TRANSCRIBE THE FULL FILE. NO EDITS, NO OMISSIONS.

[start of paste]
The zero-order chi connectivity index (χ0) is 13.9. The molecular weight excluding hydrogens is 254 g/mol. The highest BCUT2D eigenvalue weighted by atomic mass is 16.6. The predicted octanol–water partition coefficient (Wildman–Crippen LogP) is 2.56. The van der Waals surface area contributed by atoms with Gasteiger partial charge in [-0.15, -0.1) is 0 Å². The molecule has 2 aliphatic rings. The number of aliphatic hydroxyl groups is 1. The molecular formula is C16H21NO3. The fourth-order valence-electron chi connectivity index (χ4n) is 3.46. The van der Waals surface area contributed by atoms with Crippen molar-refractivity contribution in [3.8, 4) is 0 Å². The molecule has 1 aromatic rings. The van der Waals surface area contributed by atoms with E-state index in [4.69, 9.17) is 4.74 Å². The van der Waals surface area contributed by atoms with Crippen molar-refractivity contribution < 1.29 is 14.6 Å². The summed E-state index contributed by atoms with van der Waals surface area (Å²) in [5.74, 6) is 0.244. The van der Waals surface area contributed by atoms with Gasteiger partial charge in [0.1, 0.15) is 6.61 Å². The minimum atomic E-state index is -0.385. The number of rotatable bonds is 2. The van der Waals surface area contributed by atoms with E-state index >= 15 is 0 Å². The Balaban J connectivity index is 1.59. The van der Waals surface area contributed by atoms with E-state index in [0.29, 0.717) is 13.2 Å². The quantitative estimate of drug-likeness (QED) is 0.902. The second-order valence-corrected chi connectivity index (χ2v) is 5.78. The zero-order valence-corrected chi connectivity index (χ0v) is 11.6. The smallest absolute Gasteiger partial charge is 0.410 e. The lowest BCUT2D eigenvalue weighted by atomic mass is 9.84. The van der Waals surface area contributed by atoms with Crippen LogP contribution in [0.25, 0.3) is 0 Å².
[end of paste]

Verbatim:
The zero-order chi connectivity index (χ0) is 13.9. The molecular weight excluding hydrogens is 254 g/mol. The highest BCUT2D eigenvalue weighted by atomic mass is 16.6. The predicted octanol–water partition coefficient (Wildman–Crippen LogP) is 2.56. The van der Waals surface area contributed by atoms with Gasteiger partial charge in [-0.15, -0.1) is 0 Å². The molecule has 2 aliphatic rings. The number of aliphatic hydroxyl groups is 1. The molecular formula is C16H21NO3. The fourth-order valence-electron chi connectivity index (χ4n) is 3.46. The van der Waals surface area contributed by atoms with Crippen molar-refractivity contribution in [3.8, 4) is 0 Å². The molecule has 1 aromatic rings. The van der Waals surface area contributed by atoms with E-state index in [4.69, 9.17) is 4.74 Å². The van der Waals surface area contributed by atoms with Crippen molar-refractivity contribution < 1.29 is 14.6 Å². The summed E-state index contributed by atoms with van der Waals surface area (Å²) in [5.74, 6) is 0.244. The van der Waals surface area contributed by atoms with Gasteiger partial charge in [0.1, 0.15) is 6.61 Å². The minimum atomic E-state index is -0.385. The number of rotatable bonds is 2. The van der Waals surface area contributed by atoms with E-state index >= 15 is 0 Å². The Balaban J connectivity index is 1.59. The van der Waals surface area contributed by atoms with E-state index in [0.29, 0.717) is 13.2 Å². The quantitative estimate of drug-likeness (QED) is 0.902. The second-order valence-corrected chi connectivity index (χ2v) is 5.78. The zero-order valence-corrected chi connectivity index (χ0v) is 11.6. The smallest absolute Gasteiger partial charge is 0.410 e. The lowest BCUT2D eigenvalue weighted by atomic mass is 9.84. The van der Waals surface area contributed by atoms with Crippen LogP contribution in [0.25, 0.3) is 0 Å².